In this post I argue that we should build organizations that can't be used as instruments for enforcing capitalist social relationships.
No more double-edged swords: institutions that reinforce capitalism
In his short, readable book Historical Capitalism, Immanuel Wallerstein writes about movements that sought to take state power in the twentieth century. He says that when
successful [these] movements were then confronted with the realities of the limitations of state power within the capitalist world-economy. They found that they were constrained by the functioning of the interstate system to exercise their power in ways that muted [their] 'anti-systemic' objectives.
Wallerstein argues that movements pursued the seizure of state power because "[t]here seemed to be no more promising alternative strategy." (All these quotes are from page 69 of that book.) I don't find that convincing as an explanation, but Wallerstein makes a more interesting point. He says that seizing
state power at least promised to change the balance of power between contending groups somewhat. That is to say, the seizure of power represented a reform of the system. The reforms in fact did improve the situation [in those countries], but always at the price of also strengthening the [global capitalist] system.
That is: the world market had really important effects on all the movements that seized state power in the 20th century. After taking power they had to run their state and had to exist within the world market, which required various concessions. The capitalist system exerts force on everyone in it and disciplines everyone in it. Those who took state power then found themselves having to govern the population and in part having to transfer capitalist discipline onto the populace.
Wallerstein doesn't get into this but I think basically the same thing happens with union contracts - the union after winning an election has to help govern the workers. I wrote about this in another blog post, struggles try to take some social territory and to hold it. "Holding territory means having to govern that territory, and that governing takes place within the larger context of capitalist society. A collective bargaining agreement requires a union to govern the workers who fall under that agreement, or requires those workers to govern themselves, within a range of acceptable behaviors. If the workers go outside that range, there can be serious penalties. Effectively this makes the union into a lever for enforcing behaviors that are functional for capitalism. Unions are disciplined into helping discipline workers into doing their jobs."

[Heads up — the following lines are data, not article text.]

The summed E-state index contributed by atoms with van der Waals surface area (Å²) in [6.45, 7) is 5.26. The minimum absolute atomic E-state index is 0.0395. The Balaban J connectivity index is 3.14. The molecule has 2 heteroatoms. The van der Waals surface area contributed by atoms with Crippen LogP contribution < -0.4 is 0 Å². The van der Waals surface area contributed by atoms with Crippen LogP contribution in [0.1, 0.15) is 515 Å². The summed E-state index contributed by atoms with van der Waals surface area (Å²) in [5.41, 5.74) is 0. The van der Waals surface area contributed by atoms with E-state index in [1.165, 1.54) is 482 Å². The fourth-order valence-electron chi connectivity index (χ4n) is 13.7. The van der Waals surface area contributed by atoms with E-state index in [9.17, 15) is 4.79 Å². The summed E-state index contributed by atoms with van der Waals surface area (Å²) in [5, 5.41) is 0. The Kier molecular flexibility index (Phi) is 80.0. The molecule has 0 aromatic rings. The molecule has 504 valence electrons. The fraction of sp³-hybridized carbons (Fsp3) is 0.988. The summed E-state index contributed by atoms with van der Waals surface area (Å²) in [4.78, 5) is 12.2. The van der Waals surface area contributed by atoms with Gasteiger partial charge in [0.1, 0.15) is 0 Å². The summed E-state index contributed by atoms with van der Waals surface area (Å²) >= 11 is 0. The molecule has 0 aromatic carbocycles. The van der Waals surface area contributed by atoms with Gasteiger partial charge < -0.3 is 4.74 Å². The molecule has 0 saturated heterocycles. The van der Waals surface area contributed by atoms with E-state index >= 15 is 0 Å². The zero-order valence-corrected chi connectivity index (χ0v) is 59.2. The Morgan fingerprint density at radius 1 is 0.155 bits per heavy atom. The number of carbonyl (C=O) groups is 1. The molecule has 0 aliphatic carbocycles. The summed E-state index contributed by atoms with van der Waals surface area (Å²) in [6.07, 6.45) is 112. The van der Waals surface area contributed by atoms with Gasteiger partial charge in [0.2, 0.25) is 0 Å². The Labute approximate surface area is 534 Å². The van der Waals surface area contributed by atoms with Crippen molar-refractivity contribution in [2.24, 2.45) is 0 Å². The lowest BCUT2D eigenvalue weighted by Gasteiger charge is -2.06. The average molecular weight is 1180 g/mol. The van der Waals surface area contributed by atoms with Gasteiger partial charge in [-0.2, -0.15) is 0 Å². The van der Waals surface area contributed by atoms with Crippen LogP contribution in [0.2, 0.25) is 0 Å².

To my mind this means there are basically two moments to struggles - their upswing and their peak/plateau/down-swing. On the upswing all kinds of movements are very disruptive and important. After their peak, many movements then become organs (and ideologies) of capitalist discipline, depending on the institutional forms they took (states, union contracts, etc). In my opinion, whether on the scale of a workplace, a local or regional industrial action or organization, or a national struggle, this means that we should be careful about the institutional forms our struggles take from peak to decline. There are institutional forms that require the institution to govern some social space and some resident population. More specifically, they require the institution to govern that population in such a way that it's partially functional for capitalism. We should reject those institutional forms to the best of our ability. Some of the time we may well not have better short-term options, and some of the time a struggle may be unlikely to actually succeed - a union campaign may be unlikely to win a contract, a local struggle with ideology about shaping state power may not stand a chance of doing so in the short term. That means that those struggles will peak well short of being able tp play any real role in shoring up capitalism. Participating in struggles like that can make sense some of the time. Still, in the long term we should be moving away from these kinds of institutions and struggles to build or participate in these kinds of institutions. I think the conversations about 'direct unionism' that some of us have been having and the solidarity networks like the Seattle Solidarity Network are both efforts to create institutions that don't play this sort of disciplinary role. We have a long way to go in all this.